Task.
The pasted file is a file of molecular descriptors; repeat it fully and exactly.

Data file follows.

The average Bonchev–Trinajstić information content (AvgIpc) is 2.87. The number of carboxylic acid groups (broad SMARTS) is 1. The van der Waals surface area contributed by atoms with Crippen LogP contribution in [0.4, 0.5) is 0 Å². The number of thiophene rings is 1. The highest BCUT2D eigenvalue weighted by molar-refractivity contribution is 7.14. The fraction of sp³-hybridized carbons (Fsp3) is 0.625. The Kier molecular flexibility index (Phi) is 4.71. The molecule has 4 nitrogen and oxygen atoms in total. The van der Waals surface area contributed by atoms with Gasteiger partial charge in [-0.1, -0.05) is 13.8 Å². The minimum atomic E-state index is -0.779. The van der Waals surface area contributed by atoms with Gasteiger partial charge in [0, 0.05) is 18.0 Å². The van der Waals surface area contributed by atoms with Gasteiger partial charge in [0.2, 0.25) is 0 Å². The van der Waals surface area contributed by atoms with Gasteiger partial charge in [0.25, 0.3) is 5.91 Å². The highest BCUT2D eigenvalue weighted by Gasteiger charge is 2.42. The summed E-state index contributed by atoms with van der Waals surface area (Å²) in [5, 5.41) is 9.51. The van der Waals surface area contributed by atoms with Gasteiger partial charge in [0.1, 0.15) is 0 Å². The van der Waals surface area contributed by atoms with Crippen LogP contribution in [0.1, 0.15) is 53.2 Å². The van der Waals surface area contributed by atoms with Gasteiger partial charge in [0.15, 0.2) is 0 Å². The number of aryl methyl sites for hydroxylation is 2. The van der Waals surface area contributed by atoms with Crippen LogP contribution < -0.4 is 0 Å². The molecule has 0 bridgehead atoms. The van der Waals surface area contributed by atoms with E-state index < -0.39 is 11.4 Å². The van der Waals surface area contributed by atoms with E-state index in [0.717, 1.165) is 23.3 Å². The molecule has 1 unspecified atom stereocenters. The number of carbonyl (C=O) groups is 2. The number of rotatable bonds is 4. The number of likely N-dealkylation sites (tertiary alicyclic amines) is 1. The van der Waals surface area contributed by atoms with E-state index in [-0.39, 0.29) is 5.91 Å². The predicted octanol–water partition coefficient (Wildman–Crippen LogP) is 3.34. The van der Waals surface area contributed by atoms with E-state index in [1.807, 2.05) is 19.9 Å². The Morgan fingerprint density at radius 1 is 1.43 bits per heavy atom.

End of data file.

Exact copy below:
The average Bonchev–Trinajstić information content (AvgIpc) is 2.87. The number of carboxylic acid groups (broad SMARTS) is 1. The van der Waals surface area contributed by atoms with Crippen LogP contribution in [0.4, 0.5) is 0 Å². The number of thiophene rings is 1. The highest BCUT2D eigenvalue weighted by molar-refractivity contribution is 7.14. The fraction of sp³-hybridized carbons (Fsp3) is 0.625. The Kier molecular flexibility index (Phi) is 4.71. The molecule has 4 nitrogen and oxygen atoms in total. The van der Waals surface area contributed by atoms with Gasteiger partial charge in [-0.1, -0.05) is 13.8 Å². The minimum atomic E-state index is -0.779. The van der Waals surface area contributed by atoms with Gasteiger partial charge in [0, 0.05) is 18.0 Å². The van der Waals surface area contributed by atoms with Gasteiger partial charge in [0.2, 0.25) is 0 Å². The van der Waals surface area contributed by atoms with Gasteiger partial charge in [0.25, 0.3) is 5.91 Å². The highest BCUT2D eigenvalue weighted by Gasteiger charge is 2.42. The summed E-state index contributed by atoms with van der Waals surface area (Å²) in [5, 5.41) is 9.51. The van der Waals surface area contributed by atoms with Gasteiger partial charge in [0.1, 0.15) is 0 Å². The van der Waals surface area contributed by atoms with Crippen LogP contribution in [0.1, 0.15) is 53.2 Å². The van der Waals surface area contributed by atoms with Gasteiger partial charge in [0.15, 0.2) is 0 Å². The number of aryl methyl sites for hydroxylation is 2. The van der Waals surface area contributed by atoms with Crippen LogP contribution < -0.4 is 0 Å². The molecule has 0 bridgehead atoms. The van der Waals surface area contributed by atoms with E-state index < -0.39 is 11.4 Å². The van der Waals surface area contributed by atoms with E-state index in [0.717, 1.165) is 23.3 Å². The molecule has 1 unspecified atom stereocenters. The number of carbonyl (C=O) groups is 2. The number of rotatable bonds is 4. The number of likely N-dealkylation sites (tertiary alicyclic amines) is 1. The van der Waals surface area contributed by atoms with E-state index in [-0.39, 0.29) is 5.91 Å². The predicted octanol–water partition coefficient (Wildman–Crippen LogP) is 3.34. The van der Waals surface area contributed by atoms with E-state index in [1.807, 2.05) is 19.9 Å². The Morgan fingerprint density at radius 1 is 1.43 bits per heavy atom.